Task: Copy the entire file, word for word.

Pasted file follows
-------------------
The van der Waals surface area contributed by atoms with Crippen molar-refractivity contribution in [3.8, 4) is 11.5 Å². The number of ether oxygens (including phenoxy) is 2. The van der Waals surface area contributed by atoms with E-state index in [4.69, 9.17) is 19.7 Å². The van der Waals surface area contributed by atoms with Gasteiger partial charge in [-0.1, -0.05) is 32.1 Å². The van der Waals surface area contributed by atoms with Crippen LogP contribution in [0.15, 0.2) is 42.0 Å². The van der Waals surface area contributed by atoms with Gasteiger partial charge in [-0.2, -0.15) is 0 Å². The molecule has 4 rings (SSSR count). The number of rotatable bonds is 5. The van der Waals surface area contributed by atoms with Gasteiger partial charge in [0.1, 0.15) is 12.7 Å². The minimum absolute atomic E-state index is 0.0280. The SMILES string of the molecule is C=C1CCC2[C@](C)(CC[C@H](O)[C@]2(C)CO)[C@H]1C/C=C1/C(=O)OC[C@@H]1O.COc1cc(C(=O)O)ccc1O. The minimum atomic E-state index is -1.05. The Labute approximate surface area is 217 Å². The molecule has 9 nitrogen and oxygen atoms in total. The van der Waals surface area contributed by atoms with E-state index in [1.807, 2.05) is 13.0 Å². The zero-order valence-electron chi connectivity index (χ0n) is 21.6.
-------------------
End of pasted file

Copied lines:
The van der Waals surface area contributed by atoms with Crippen molar-refractivity contribution in [3.8, 4) is 11.5 Å². The number of ether oxygens (including phenoxy) is 2. The van der Waals surface area contributed by atoms with E-state index in [4.69, 9.17) is 19.7 Å². The van der Waals surface area contributed by atoms with Gasteiger partial charge in [-0.1, -0.05) is 32.1 Å². The van der Waals surface area contributed by atoms with Crippen LogP contribution in [0.15, 0.2) is 42.0 Å². The van der Waals surface area contributed by atoms with Gasteiger partial charge in [-0.2, -0.15) is 0 Å². The molecule has 4 rings (SSSR count). The number of rotatable bonds is 5. The van der Waals surface area contributed by atoms with Gasteiger partial charge in [0.1, 0.15) is 12.7 Å². The minimum absolute atomic E-state index is 0.0280. The SMILES string of the molecule is C=C1CCC2[C@](C)(CC[C@H](O)[C@]2(C)CO)[C@H]1C/C=C1/C(=O)OC[C@@H]1O.COc1cc(C(=O)O)ccc1O. The minimum atomic E-state index is -1.05. The Labute approximate surface area is 217 Å². The molecule has 9 nitrogen and oxygen atoms in total. The van der Waals surface area contributed by atoms with E-state index in [1.807, 2.05) is 13.0 Å². The zero-order valence-electron chi connectivity index (χ0n) is 21.6.